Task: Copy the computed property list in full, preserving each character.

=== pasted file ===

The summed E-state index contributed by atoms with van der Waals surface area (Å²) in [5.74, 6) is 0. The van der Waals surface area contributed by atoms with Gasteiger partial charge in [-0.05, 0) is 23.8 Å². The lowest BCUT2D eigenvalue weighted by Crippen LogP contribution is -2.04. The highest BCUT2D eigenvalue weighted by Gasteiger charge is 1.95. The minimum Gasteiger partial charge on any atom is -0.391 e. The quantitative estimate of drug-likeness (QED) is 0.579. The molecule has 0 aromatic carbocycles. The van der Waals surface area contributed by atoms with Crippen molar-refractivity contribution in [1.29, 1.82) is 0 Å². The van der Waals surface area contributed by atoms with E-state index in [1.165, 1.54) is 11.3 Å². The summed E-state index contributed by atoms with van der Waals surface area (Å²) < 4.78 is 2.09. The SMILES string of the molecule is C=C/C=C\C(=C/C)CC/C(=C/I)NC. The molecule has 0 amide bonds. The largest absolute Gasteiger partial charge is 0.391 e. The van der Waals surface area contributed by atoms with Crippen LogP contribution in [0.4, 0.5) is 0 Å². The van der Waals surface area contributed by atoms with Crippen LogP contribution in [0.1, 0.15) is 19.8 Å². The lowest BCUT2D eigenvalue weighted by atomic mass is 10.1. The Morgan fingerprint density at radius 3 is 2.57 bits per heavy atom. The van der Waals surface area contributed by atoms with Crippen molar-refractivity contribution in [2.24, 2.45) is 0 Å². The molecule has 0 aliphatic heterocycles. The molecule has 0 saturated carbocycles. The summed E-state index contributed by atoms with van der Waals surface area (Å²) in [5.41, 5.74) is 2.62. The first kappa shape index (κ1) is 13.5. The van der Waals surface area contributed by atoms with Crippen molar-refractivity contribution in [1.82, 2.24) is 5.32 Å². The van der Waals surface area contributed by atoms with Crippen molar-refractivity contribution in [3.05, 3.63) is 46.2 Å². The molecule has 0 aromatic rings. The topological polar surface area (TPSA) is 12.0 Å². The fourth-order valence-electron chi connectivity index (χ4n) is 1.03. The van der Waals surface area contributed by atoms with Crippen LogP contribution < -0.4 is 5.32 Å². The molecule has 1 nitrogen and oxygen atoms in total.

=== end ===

The summed E-state index contributed by atoms with van der Waals surface area (Å²) in [5.74, 6) is 0. The van der Waals surface area contributed by atoms with Gasteiger partial charge in [-0.05, 0) is 23.8 Å². The lowest BCUT2D eigenvalue weighted by Crippen LogP contribution is -2.04. The highest BCUT2D eigenvalue weighted by Gasteiger charge is 1.95. The minimum Gasteiger partial charge on any atom is -0.391 e. The quantitative estimate of drug-likeness (QED) is 0.579. The molecule has 0 aromatic carbocycles. The van der Waals surface area contributed by atoms with Crippen molar-refractivity contribution in [1.29, 1.82) is 0 Å². The van der Waals surface area contributed by atoms with E-state index in [1.165, 1.54) is 11.3 Å². The summed E-state index contributed by atoms with van der Waals surface area (Å²) < 4.78 is 2.09. The SMILES string of the molecule is C=C/C=C\C(=C/C)CC/C(=C/I)NC. The molecule has 0 amide bonds. The largest absolute Gasteiger partial charge is 0.391 e. The van der Waals surface area contributed by atoms with Crippen LogP contribution in [0.4, 0.5) is 0 Å². The van der Waals surface area contributed by atoms with Crippen LogP contribution in [0.1, 0.15) is 19.8 Å². The lowest BCUT2D eigenvalue weighted by atomic mass is 10.1. The Morgan fingerprint density at radius 3 is 2.57 bits per heavy atom. The van der Waals surface area contributed by atoms with Crippen molar-refractivity contribution in [2.24, 2.45) is 0 Å². The molecule has 0 aliphatic heterocycles. The molecule has 0 saturated carbocycles. The summed E-state index contributed by atoms with van der Waals surface area (Å²) in [5.41, 5.74) is 2.62. The first kappa shape index (κ1) is 13.5. The van der Waals surface area contributed by atoms with Crippen molar-refractivity contribution in [1.82, 2.24) is 5.32 Å². The van der Waals surface area contributed by atoms with Crippen molar-refractivity contribution in [3.05, 3.63) is 46.2 Å². The molecule has 0 aromatic rings. The topological polar surface area (TPSA) is 12.0 Å². The fourth-order valence-electron chi connectivity index (χ4n) is 1.03. The van der Waals surface area contributed by atoms with Crippen LogP contribution < -0.4 is 5.32 Å². The molecule has 1 nitrogen and oxygen atoms in total.